Charge and Counter Charge Already Heating up Hultgren vs. Walsh Primary Fight

-By Warner Todd Huston

Last week a poll was taken by Representative Randy Hultgren’s campaign that got Representative Joe Walsh’s dander up. The pair are gearing up for a primary fight over the newly redrawn 14th District that seems as if it is headed toward a big mud pit — both are Republicans.

The poll that got Walsh hot under the collar was taken by the Tarrance Group, a D.C.-based Republican polling firm, and featured questions about Walsh’s legal troubles over his finances and his child support payments. This, Walsh said, was a mudslinging push poll meant to get constituents of the 14th to focus on Walsh’s private troubles instead of the issues.

The exact wording of the questions was not released by Hultgren’s campaign.

The Hultgren camp counters that they only asked questions about Walsh based on items already widely reported by the media. “We didn’t break new ground,” Hultgren’s campaign spokesman, Andrew Flach, told the Daily Herald on Thursday.

Still, Walsh is incensed by the poll. “If he raises his voice and calls into question who I am as a father,” Walsh warned, “I’ll punch him in the face, figuratively speaking.”

Sadly the two men are facing each other in the new 14th District as Walsh felt the newly reconfigured 8th District (Walsh is the current 8th’s Congressman) was drawn to make it a Democrat District by the state’s Democrats. Certainly this fight make the left happy and unfortunately there doesn’t seem to be much help for it since the state loses a congressman regardless.

Not long ago both men promised that this race was not going to go negative, but that doesn’t seem to have lasted very long. A Facebook page started by a Walsh supporter — and disavowed by the Walsh campaign — is hitting Hultgren heavily on the issues, calling into question, for instance, Hultgren’s bonafides as a pro-lifer.

Now we have what Walsh is calling a “push poll” to heat the the race. With this new bit of negativity, a Walsh supporter sent out a mass email that said this whole episode is exactly why, “Congress has a 17% approval rating and the best among us refuse to run for office.”

Hultgren’s campaign mouthpiece, Flach, was also in the news recently when he drew a sharp contrast between his man and Walsh in The New York Times.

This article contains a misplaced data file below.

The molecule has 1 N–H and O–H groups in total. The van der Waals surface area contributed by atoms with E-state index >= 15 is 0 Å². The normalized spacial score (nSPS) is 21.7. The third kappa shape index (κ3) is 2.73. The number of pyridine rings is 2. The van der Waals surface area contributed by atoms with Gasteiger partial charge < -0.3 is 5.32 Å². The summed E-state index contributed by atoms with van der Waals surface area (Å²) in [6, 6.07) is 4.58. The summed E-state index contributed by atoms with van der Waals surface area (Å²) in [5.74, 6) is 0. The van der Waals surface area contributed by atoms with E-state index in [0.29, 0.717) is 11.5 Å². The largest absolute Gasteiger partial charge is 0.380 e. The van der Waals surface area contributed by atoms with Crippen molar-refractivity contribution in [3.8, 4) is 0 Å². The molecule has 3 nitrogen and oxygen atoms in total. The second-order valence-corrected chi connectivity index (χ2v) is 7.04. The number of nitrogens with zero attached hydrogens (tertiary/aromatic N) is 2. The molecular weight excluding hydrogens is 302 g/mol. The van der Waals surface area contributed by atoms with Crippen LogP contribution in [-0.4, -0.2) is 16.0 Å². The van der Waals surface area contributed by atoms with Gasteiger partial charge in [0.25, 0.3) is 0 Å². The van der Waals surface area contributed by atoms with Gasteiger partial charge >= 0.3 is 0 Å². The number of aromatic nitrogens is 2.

“Using a leadership style that emulates Rod Blagojevich or Barack Obama, Joe likes to govern ineffectively though press releases, sound bites, political grandstanding, and name calling,” said his campaign spokesman, Andrew Flach. “He certainly does not lead by example.”

This is an interesting tact, I have to say, because it brings up a point that I myself have brought up to Hultgren supporters (and Walsh himself in a meeting we had two months ago).

So far while in Washington Congressman Hultgren has been quiet as a mouse as far as most people are concerned. He has shown a very low profile in comparison to the more active Walsh. Hultgren feels it makes more sense to build slowly, watch, listen and learn as a Congressman. On the other hand Rep. Walsh has become a mainstay of political cable shows, radio and print. He’s also brought quite a lot of attention to himself with his Youtube videos and other outlets not to mention his close association with the Tea Party groups in the area. Walsh has definitely not stayed quiet.

Because of these two very different political styles, I’ve been wondering how Hultgren brings attention to himself to counter the year that Walsh has spent being the darling of political talkers and TV shows? Some may say this negative campaigning will be that method… if you believe Hultgren has gone negative, of course.

There is also the money. What ever Walsh’s personal money troubles, his fundraising has exceeded Hultgren’s by several thousand dollars. According to the Herald:

As of Sept. 30, Hultgren had raised $644,887 and had $275,810 in cash on hand, according to the Federal Election Commission. Walsh had raised $758,749 and had $466,058 in cash on hand.

Ultimately, it will be up to the constituents of the new 14th District to make their choice, but either way we lose one of our new Republican Congressmen.


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  • At least Walsh assured that the Democrats in the General Assembly got what they wanted when they made this map. I would think that the conservatives would blast him for being complicit in this (at least to the extent of being willing to knock out another Republican rather than run in the 8th).

    Of course I wonder what will happen if the scheduled three judge court throws out the map. I think it is unconstitutional, but I'm not going to jump the gun on predicting what the court will rule.

  • I have heard from a lot of Republicans upset that Walsh decided to run against Hultgren instead of Duckworth in the newly reconfigured 8th.

    But, to be sure, the Dems redistricted a lot of Walsh's strongest base of support to the 14th District just to try and force the two Republicans to go against each other. It worked, too.

    I have a feeling that Randy might pull this out, tho. I'd guess the media will make a special target of Walsh.

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